Kitchen Therapy: Filling your soul by feeding your belly

Cooking is good for your body and your brain

It's the most common coping mechanism in existence: you feel a little down so you eat something delicious. On average, it does make you feel better but the high never lasts very long. 20 minutes after eating that box of Thin Mints, you feel even worse because you just consumed a box of Thin Mints! What seemed like a good idea at the time has left you with a bloated sense of guilt and shame. There is a better way!

Culinary therapy is a relatively recent phenomenon that is becoming more prevalent as therapists begin to appreciate its efficacy. Cooks have long recognized the kitchen as a sanctuary and the act of cooking as a meditative relief from the world. Now, therapists are suggesting that their patients try their hand at cooking as a means by which to relax, reflect, and eat better. But you don't need a therapist to suggest this to you: everything you need to know is below!

The most obvious advantage to kitchen therapy, but in no way a negligent one, is the increase in nutrition. More and more, therapists are looking to their patients' diets for insights into their mental health. Whereas before, people presumed that what we ate only affected our bodies, it's becoming more and more obvious now that it also affects our minds. Our brains are what consume the majority of nutrients we consume, so of course our diet will affect our outlook. Health science and therapy are now seen as inextricable. Cooking your own meals means eating better food. Whether it's a pizza or the aforementioned Thin Mints, preparing your own meal will help the cravings subside.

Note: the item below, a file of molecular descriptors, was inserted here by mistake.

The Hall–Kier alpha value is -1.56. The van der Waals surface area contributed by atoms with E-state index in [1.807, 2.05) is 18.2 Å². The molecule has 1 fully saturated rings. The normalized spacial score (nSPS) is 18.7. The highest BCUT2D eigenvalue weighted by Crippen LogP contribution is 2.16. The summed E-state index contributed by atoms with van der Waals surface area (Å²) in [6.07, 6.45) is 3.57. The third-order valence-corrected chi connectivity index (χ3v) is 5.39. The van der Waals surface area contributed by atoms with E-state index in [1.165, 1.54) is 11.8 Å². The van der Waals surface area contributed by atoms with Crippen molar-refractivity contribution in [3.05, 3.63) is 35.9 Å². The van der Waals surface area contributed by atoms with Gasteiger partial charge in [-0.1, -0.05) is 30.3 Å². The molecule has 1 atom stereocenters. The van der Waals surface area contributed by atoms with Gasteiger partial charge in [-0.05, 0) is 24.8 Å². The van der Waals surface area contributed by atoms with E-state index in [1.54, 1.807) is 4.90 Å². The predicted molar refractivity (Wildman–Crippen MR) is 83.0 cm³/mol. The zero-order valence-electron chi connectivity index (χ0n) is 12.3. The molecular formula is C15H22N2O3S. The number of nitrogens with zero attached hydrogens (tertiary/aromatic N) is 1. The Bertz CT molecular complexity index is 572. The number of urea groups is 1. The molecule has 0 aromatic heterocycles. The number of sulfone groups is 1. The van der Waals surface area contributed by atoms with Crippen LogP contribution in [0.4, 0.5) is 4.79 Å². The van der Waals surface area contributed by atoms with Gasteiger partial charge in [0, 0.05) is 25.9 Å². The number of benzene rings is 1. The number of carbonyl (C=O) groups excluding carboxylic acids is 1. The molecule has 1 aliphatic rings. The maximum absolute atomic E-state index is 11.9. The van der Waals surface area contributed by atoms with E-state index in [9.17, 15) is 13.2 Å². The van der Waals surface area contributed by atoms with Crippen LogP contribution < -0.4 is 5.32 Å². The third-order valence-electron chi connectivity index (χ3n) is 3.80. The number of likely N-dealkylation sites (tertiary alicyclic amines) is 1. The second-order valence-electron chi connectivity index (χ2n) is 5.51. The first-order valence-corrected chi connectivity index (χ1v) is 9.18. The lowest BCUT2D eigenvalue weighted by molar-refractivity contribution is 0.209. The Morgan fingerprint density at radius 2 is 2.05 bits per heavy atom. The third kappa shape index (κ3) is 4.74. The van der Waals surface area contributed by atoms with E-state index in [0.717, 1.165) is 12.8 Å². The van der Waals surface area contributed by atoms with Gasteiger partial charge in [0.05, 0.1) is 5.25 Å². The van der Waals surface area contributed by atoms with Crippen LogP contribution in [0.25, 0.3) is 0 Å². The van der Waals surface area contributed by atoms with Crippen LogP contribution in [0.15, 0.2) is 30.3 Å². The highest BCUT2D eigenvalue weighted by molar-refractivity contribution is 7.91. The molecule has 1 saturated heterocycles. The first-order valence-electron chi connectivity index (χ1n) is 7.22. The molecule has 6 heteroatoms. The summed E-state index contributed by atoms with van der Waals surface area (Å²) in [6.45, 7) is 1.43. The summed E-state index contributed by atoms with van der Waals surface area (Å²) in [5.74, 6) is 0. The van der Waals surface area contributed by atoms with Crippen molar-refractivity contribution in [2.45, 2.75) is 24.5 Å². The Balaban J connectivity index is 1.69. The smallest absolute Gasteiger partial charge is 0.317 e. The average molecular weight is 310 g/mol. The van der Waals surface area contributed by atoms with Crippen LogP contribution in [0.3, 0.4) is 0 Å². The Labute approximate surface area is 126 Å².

Cooking also breaks us out of our daily routine. Preparing a meal should be a mindful process that allows the cook to relax while also being fully aware of what she's doing. Instead of mindlessly watching television after a long day, you'll be chopping vegetables and appreciating their smell and color. Cooking becomes meditative and leads to reduced stress. You'll also be passively cultivating a skill that is incredibly valuable in today's world. You'll slowly become a better chef, leading to more delicious meals. Just like Sims!

Perhaps the most enjoyable aspect of cooking is the creativity inherent in the act. A recipe is always important to have, but its instructions are more like a suggestion rather than strict guidelines. You should be adding a pinch of this or a sprinkle of that with abandon. Sometimes you'll end up with a bowl of mush but there is nothing more enjoyable than deviating from a recipe and creating something even more delicious! Besides, who doesn't love the occasional bowl of mush?!

Finally, the most important aspect of this process: getting to consume your creation. The feeling of accomplishment after having plated your meal and taken your first bite is irreplaceable. Cooking is an innately rewarding process. Starting off with a group of ingredients and eating the result of your efforts, that is far greater than the sum of its parts and is cathartic beyond belief.